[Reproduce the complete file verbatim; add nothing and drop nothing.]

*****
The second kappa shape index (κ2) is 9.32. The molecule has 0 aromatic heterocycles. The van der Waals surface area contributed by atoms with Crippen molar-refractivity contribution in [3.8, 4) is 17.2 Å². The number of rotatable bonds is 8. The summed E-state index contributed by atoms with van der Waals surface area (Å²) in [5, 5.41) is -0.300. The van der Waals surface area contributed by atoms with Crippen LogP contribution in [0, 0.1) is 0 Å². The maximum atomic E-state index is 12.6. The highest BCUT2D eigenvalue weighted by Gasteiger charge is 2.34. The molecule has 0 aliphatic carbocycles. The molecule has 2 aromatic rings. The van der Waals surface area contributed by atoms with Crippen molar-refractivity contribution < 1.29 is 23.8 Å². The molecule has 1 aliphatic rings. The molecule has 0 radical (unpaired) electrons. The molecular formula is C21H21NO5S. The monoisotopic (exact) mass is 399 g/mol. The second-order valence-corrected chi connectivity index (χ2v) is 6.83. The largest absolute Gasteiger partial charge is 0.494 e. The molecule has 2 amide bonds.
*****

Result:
The second kappa shape index (κ2) is 9.32. The molecule has 0 aromatic heterocycles. The van der Waals surface area contributed by atoms with Crippen molar-refractivity contribution in [3.8, 4) is 17.2 Å². The number of rotatable bonds is 8. The summed E-state index contributed by atoms with van der Waals surface area (Å²) in [5, 5.41) is -0.300. The van der Waals surface area contributed by atoms with Crippen LogP contribution in [0, 0.1) is 0 Å². The maximum atomic E-state index is 12.6. The highest BCUT2D eigenvalue weighted by Gasteiger charge is 2.34. The molecule has 0 aliphatic carbocycles. The molecule has 2 aromatic rings. The van der Waals surface area contributed by atoms with Crippen molar-refractivity contribution < 1.29 is 23.8 Å². The molecule has 1 aliphatic rings. The molecule has 0 radical (unpaired) electrons. The molecular formula is C21H21NO5S. The monoisotopic (exact) mass is 399 g/mol. The second-order valence-corrected chi connectivity index (χ2v) is 6.83. The largest absolute Gasteiger partial charge is 0.494 e. The molecule has 2 amide bonds.